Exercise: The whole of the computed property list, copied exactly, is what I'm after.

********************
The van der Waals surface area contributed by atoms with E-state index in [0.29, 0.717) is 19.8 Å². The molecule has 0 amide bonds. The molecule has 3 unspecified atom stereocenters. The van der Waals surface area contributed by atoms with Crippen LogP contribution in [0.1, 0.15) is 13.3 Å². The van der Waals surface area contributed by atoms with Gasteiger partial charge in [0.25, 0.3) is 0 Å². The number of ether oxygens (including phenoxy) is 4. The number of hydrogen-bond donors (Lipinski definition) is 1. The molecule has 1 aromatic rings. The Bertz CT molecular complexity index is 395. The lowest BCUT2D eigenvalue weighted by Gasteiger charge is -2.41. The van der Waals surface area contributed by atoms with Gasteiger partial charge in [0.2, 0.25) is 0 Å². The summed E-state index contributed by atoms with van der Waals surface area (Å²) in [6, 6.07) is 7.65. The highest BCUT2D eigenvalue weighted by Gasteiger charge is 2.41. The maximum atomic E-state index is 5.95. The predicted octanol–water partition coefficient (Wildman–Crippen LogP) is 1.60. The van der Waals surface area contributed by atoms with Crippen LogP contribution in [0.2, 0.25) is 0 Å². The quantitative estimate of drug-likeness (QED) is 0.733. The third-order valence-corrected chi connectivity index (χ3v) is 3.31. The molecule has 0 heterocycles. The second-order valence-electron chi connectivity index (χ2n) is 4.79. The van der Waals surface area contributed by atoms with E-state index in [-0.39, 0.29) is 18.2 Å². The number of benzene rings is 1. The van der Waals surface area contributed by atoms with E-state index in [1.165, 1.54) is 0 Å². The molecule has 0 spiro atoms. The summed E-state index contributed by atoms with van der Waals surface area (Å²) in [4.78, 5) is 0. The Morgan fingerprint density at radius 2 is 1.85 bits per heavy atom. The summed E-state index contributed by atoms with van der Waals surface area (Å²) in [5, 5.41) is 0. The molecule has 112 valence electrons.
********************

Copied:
The van der Waals surface area contributed by atoms with E-state index in [0.29, 0.717) is 19.8 Å². The molecule has 0 amide bonds. The molecule has 3 unspecified atom stereocenters. The van der Waals surface area contributed by atoms with Crippen LogP contribution in [0.1, 0.15) is 13.3 Å². The van der Waals surface area contributed by atoms with Gasteiger partial charge in [0.25, 0.3) is 0 Å². The number of ether oxygens (including phenoxy) is 4. The number of hydrogen-bond donors (Lipinski definition) is 1. The molecule has 1 aromatic rings. The Bertz CT molecular complexity index is 395. The lowest BCUT2D eigenvalue weighted by Gasteiger charge is -2.41. The van der Waals surface area contributed by atoms with Gasteiger partial charge in [0.2, 0.25) is 0 Å². The summed E-state index contributed by atoms with van der Waals surface area (Å²) in [6, 6.07) is 7.65. The highest BCUT2D eigenvalue weighted by Gasteiger charge is 2.41. The maximum atomic E-state index is 5.95. The predicted octanol–water partition coefficient (Wildman–Crippen LogP) is 1.60. The van der Waals surface area contributed by atoms with Crippen LogP contribution in [0.2, 0.25) is 0 Å². The quantitative estimate of drug-likeness (QED) is 0.733. The third-order valence-corrected chi connectivity index (χ3v) is 3.31. The molecule has 0 heterocycles. The second-order valence-electron chi connectivity index (χ2n) is 4.79. The van der Waals surface area contributed by atoms with E-state index in [-0.39, 0.29) is 18.2 Å². The number of benzene rings is 1. The van der Waals surface area contributed by atoms with E-state index in [1.165, 1.54) is 0 Å². The molecule has 0 spiro atoms. The summed E-state index contributed by atoms with van der Waals surface area (Å²) in [4.78, 5) is 0. The Morgan fingerprint density at radius 2 is 1.85 bits per heavy atom. The summed E-state index contributed by atoms with van der Waals surface area (Å²) in [5, 5.41) is 0. The molecule has 112 valence electrons.